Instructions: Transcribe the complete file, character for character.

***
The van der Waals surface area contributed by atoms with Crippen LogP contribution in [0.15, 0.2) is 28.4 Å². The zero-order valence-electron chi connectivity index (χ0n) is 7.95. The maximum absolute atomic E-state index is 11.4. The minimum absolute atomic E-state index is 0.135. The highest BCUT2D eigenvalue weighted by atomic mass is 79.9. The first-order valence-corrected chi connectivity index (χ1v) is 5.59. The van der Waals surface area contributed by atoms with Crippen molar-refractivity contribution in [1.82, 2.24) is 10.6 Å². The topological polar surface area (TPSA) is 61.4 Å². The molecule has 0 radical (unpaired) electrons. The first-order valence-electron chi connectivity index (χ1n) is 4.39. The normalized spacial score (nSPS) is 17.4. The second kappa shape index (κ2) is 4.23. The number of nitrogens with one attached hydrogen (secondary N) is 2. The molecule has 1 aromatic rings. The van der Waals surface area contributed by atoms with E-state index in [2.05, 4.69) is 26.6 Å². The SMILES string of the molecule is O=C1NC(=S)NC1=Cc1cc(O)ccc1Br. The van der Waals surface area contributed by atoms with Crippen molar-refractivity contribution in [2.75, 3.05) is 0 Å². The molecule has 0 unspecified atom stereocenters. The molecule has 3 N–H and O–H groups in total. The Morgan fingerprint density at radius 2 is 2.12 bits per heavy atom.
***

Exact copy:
The van der Waals surface area contributed by atoms with Crippen LogP contribution in [0.15, 0.2) is 28.4 Å². The zero-order valence-electron chi connectivity index (χ0n) is 7.95. The maximum absolute atomic E-state index is 11.4. The minimum absolute atomic E-state index is 0.135. The highest BCUT2D eigenvalue weighted by atomic mass is 79.9. The first-order valence-corrected chi connectivity index (χ1v) is 5.59. The van der Waals surface area contributed by atoms with Crippen molar-refractivity contribution in [1.82, 2.24) is 10.6 Å². The topological polar surface area (TPSA) is 61.4 Å². The molecule has 0 radical (unpaired) electrons. The first-order valence-electron chi connectivity index (χ1n) is 4.39. The normalized spacial score (nSPS) is 17.4. The second kappa shape index (κ2) is 4.23. The number of nitrogens with one attached hydrogen (secondary N) is 2. The molecule has 1 aromatic rings. The van der Waals surface area contributed by atoms with E-state index in [2.05, 4.69) is 26.6 Å². The SMILES string of the molecule is O=C1NC(=S)NC1=Cc1cc(O)ccc1Br. The van der Waals surface area contributed by atoms with Crippen molar-refractivity contribution in [2.75, 3.05) is 0 Å². The molecule has 0 unspecified atom stereocenters. The molecule has 3 N–H and O–H groups in total. The Morgan fingerprint density at radius 2 is 2.12 bits per heavy atom.